Bradshaw s own band enjoyed long engagements in the ballrooms and nightclubs of Harlem notably the Savoy and the Apollo Philadelphia and Chicago and toured throughout the United States and Europe making its reputation with powerful blues based jazz His ...


Lutcher, Nellie  

Dorsía Smith Silva

singer and pianist, was born Nellie Rose Lutcher in Lake Charles, Louisiana, the third of fifteen children of Isaac Lutcher, a well-known bass player, and Suzie Garrett, a homemaker who briefly studied piano. Through her parents' influence Lutcher started playing the piano at age six and within two years had acquired enough skill to perform for the congregation at her church, New Sunlight Baptist.

To help Lutcher further develop her musical talents her father formed a family band in which Lutcher played piano. She quit school when she was fourteen to play in the family band; in one performance in 1929 she worked with Ma Rainey A year later she and her father started playing weekend performances with Clarence Hart s Imperial Band This opportunity led Lutcher to tour with the Southern Rhythm Boys of New Orleans The group toured throughout Louisiana and Texas before they ...


Page, Hot Lips  

Barry Kernfeld

jazz trumpeter and singer, was born Oran Thaddeus Page in Dallas, Texas. His parents' names are unknown. His father, who worked in the moving business, died in 1916. His mother taught school and gave Page his first music lessons. He played piano, clarinet, and saxophone before taking up trumpet when he was twelve.

Page played in adolescent bands locally before touring in carnival and minstrel shows during the summer after he turned fifteen. At some point he toured on the Theater Owners' Booking Association circuit, accompanying the blues singers Bessie Smith and Ida Cox. By one account Page attended high school in Corsicana, Texas, but dropped out to work in a Texas oil field; by another, he organized bands while attending a college in Texas. Accompanying the blues singer Ma Rainey he went on tour to New York for performances at the Lincoln Theater in Harlem ...


Pozo, Chano  

Thaddeus Russell

percussionist, was born Luciano Pozo y Gonzalez in Havana, Cuba. The names and occupations of his parents are unknown. Pozo grew up in Solar el Africá, a slum neighborhood of former slave quarters in Havana. He began drumming as a young child in ceremonies conducted by the Abakwa, a West African secret religious society that was brought to Cuba by slaves. Pozo became a celebrity in Havana for his drumming and dancing in the annual Carnival celebration. He won several prizes for his songs at Carnival in the 1930s and developed a reputation among musicians in the Caribbean and the United States. Pozo recorded several of his winning songs, including “El Pin Pin” and “Nague,” which made him relatively wealthy.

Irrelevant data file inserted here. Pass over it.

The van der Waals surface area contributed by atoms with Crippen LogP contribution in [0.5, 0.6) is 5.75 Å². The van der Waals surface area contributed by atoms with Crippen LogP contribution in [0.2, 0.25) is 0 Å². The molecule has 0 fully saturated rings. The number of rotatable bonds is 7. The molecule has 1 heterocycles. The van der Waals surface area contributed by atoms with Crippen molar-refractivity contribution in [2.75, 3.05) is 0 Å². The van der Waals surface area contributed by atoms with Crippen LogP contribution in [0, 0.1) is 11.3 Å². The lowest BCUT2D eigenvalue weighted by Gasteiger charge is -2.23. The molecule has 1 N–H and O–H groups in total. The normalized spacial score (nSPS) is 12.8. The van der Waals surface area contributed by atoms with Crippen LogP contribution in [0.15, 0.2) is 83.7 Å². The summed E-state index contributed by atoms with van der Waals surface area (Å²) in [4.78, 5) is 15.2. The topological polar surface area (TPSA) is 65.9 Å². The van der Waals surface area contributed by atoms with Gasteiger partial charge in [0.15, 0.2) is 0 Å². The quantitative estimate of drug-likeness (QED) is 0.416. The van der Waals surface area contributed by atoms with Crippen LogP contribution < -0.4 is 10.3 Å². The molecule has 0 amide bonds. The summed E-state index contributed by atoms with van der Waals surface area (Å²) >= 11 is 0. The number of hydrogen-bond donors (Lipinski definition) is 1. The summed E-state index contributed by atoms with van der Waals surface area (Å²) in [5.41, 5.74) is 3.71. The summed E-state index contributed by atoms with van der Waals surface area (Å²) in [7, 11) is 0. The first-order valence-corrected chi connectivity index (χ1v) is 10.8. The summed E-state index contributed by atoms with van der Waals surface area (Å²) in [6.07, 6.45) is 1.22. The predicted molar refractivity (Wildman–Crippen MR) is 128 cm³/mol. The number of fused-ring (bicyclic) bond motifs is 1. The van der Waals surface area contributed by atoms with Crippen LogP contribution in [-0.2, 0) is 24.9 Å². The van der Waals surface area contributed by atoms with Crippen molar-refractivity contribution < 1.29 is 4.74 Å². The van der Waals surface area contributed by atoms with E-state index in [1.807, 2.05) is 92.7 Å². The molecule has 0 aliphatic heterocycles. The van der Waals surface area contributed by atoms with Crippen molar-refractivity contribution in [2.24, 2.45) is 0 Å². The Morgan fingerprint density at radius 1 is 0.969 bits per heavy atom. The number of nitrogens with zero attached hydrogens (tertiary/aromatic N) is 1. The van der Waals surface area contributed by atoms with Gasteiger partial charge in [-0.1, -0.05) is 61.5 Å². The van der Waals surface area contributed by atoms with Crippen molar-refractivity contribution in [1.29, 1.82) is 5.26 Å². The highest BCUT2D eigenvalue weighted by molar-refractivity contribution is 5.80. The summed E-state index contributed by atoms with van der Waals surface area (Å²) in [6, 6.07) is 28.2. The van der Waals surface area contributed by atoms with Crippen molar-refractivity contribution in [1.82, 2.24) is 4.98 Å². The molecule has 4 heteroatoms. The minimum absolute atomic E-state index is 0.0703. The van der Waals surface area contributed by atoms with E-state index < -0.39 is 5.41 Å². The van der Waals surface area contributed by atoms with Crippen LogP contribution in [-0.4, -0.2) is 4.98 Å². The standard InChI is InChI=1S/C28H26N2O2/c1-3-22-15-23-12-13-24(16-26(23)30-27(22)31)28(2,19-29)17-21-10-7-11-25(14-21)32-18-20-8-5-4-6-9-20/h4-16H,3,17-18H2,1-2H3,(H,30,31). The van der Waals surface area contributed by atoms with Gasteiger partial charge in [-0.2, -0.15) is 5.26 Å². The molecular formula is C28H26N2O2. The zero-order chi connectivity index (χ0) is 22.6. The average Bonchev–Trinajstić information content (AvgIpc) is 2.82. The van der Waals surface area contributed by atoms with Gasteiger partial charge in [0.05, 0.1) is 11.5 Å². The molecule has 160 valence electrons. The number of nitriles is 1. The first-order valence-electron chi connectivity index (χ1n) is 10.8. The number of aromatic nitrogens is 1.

In 1937 Pozo moved to Harlem New York where his fame among jazz musicians spread He played regular gigs in nightclubs and bars in East Harlem and in ...


Scott, Hazel Dorothy  

Antoinette Handy

jazz pianist and singer, was born in Port of Spain, Trinidad, the daughter of R. Thomas Scott, an English professor, and Alma Long, a musician. The Scott family (Hazel, her parents, and her maternal grandmother) moved to the United States in 1924, settling in Harlem. A child prodigy, Hazel was reading by age three. By age four she was using both hands at the piano (playing by ear), and by age five she was improvising. Her first piano instructor was her mother. At age eight she was heard by the Juilliard School of Music professor Paul Wagner, who explained that although she was too young to enter Juilliard formally, he would accept her as his pupil.

She made her debut at age thirteen, advertised as “Little Miss Hazel Scott, Child Wonder Pianist.” The recital program announcement added, “Mrs Alma Long ...